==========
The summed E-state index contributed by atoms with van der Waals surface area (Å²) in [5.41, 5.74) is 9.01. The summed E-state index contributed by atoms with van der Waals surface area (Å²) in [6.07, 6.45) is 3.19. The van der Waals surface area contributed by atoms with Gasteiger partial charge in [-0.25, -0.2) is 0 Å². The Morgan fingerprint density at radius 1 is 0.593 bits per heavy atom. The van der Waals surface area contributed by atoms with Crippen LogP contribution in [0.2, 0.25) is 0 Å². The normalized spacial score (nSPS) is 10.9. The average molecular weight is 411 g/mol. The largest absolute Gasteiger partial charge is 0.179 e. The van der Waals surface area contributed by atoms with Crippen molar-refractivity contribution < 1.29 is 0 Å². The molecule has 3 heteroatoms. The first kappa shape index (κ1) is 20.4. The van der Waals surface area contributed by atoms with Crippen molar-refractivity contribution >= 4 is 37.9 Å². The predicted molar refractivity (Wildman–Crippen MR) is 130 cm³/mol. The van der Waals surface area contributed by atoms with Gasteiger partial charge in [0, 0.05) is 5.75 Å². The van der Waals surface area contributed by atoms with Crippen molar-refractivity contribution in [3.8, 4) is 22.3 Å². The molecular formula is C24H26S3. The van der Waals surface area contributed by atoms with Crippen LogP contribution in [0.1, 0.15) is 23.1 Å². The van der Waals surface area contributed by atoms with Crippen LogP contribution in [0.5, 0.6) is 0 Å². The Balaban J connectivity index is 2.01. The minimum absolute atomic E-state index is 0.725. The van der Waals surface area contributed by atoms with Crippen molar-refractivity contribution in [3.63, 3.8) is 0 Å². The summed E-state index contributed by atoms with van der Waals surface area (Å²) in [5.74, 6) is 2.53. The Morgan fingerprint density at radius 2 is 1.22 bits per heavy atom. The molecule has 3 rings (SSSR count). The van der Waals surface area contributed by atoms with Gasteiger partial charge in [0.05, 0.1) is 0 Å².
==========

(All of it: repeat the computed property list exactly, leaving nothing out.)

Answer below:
The summed E-state index contributed by atoms with van der Waals surface area (Å²) in [5.41, 5.74) is 9.01. The summed E-state index contributed by atoms with van der Waals surface area (Å²) in [6.07, 6.45) is 3.19. The van der Waals surface area contributed by atoms with Gasteiger partial charge in [-0.25, -0.2) is 0 Å². The Morgan fingerprint density at radius 1 is 0.593 bits per heavy atom. The van der Waals surface area contributed by atoms with Crippen LogP contribution in [0.2, 0.25) is 0 Å². The normalized spacial score (nSPS) is 10.9. The average molecular weight is 411 g/mol. The largest absolute Gasteiger partial charge is 0.179 e. The van der Waals surface area contributed by atoms with Crippen molar-refractivity contribution < 1.29 is 0 Å². The molecule has 3 heteroatoms. The first kappa shape index (κ1) is 20.4. The van der Waals surface area contributed by atoms with Crippen molar-refractivity contribution >= 4 is 37.9 Å². The predicted molar refractivity (Wildman–Crippen MR) is 130 cm³/mol. The van der Waals surface area contributed by atoms with Gasteiger partial charge in [0, 0.05) is 5.75 Å². The van der Waals surface area contributed by atoms with Crippen molar-refractivity contribution in [3.8, 4) is 22.3 Å². The molecular formula is C24H26S3. The van der Waals surface area contributed by atoms with Crippen LogP contribution in [0.1, 0.15) is 23.1 Å². The van der Waals surface area contributed by atoms with Crippen LogP contribution in [0.5, 0.6) is 0 Å². The Balaban J connectivity index is 2.01. The minimum absolute atomic E-state index is 0.725. The van der Waals surface area contributed by atoms with Crippen molar-refractivity contribution in [3.63, 3.8) is 0 Å². The summed E-state index contributed by atoms with van der Waals surface area (Å²) in [5.74, 6) is 2.53. The Morgan fingerprint density at radius 2 is 1.22 bits per heavy atom. The molecule has 3 rings (SSSR count). The van der Waals surface area contributed by atoms with Gasteiger partial charge in [0.05, 0.1) is 0 Å².